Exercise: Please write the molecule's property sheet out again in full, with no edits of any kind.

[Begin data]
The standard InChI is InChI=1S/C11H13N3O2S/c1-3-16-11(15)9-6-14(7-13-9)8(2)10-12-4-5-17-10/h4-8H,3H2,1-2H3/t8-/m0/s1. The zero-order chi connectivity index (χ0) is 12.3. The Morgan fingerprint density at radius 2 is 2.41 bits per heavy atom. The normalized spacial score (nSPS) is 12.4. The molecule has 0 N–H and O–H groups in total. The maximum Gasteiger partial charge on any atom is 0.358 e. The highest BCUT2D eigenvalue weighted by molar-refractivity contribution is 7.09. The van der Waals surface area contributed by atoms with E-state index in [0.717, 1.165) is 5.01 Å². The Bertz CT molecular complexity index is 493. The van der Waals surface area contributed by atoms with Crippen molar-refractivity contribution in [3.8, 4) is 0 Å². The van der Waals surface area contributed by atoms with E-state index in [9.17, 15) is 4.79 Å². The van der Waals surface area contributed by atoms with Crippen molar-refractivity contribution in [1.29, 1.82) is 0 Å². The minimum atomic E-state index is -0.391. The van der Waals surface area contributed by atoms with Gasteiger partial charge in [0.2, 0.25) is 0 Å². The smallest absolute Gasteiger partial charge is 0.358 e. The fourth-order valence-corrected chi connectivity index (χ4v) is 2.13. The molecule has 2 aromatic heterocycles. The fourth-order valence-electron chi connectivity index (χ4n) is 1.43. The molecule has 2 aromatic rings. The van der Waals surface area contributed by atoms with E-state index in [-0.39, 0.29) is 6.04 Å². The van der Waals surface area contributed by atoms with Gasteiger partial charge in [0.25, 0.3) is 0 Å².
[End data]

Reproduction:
The standard InChI is InChI=1S/C11H13N3O2S/c1-3-16-11(15)9-6-14(7-13-9)8(2)10-12-4-5-17-10/h4-8H,3H2,1-2H3/t8-/m0/s1. The zero-order chi connectivity index (χ0) is 12.3. The Morgan fingerprint density at radius 2 is 2.41 bits per heavy atom. The normalized spacial score (nSPS) is 12.4. The molecule has 0 N–H and O–H groups in total. The maximum Gasteiger partial charge on any atom is 0.358 e. The highest BCUT2D eigenvalue weighted by molar-refractivity contribution is 7.09. The van der Waals surface area contributed by atoms with E-state index in [0.717, 1.165) is 5.01 Å². The Bertz CT molecular complexity index is 493. The van der Waals surface area contributed by atoms with Crippen molar-refractivity contribution in [3.8, 4) is 0 Å². The van der Waals surface area contributed by atoms with E-state index in [9.17, 15) is 4.79 Å². The van der Waals surface area contributed by atoms with Crippen molar-refractivity contribution in [1.29, 1.82) is 0 Å². The minimum atomic E-state index is -0.391. The van der Waals surface area contributed by atoms with Gasteiger partial charge in [0.2, 0.25) is 0 Å². The smallest absolute Gasteiger partial charge is 0.358 e. The fourth-order valence-corrected chi connectivity index (χ4v) is 2.13. The molecule has 2 aromatic heterocycles. The fourth-order valence-electron chi connectivity index (χ4n) is 1.43. The molecule has 2 aromatic rings. The van der Waals surface area contributed by atoms with E-state index in [-0.39, 0.29) is 6.04 Å². The van der Waals surface area contributed by atoms with Gasteiger partial charge in [0.25, 0.3) is 0 Å².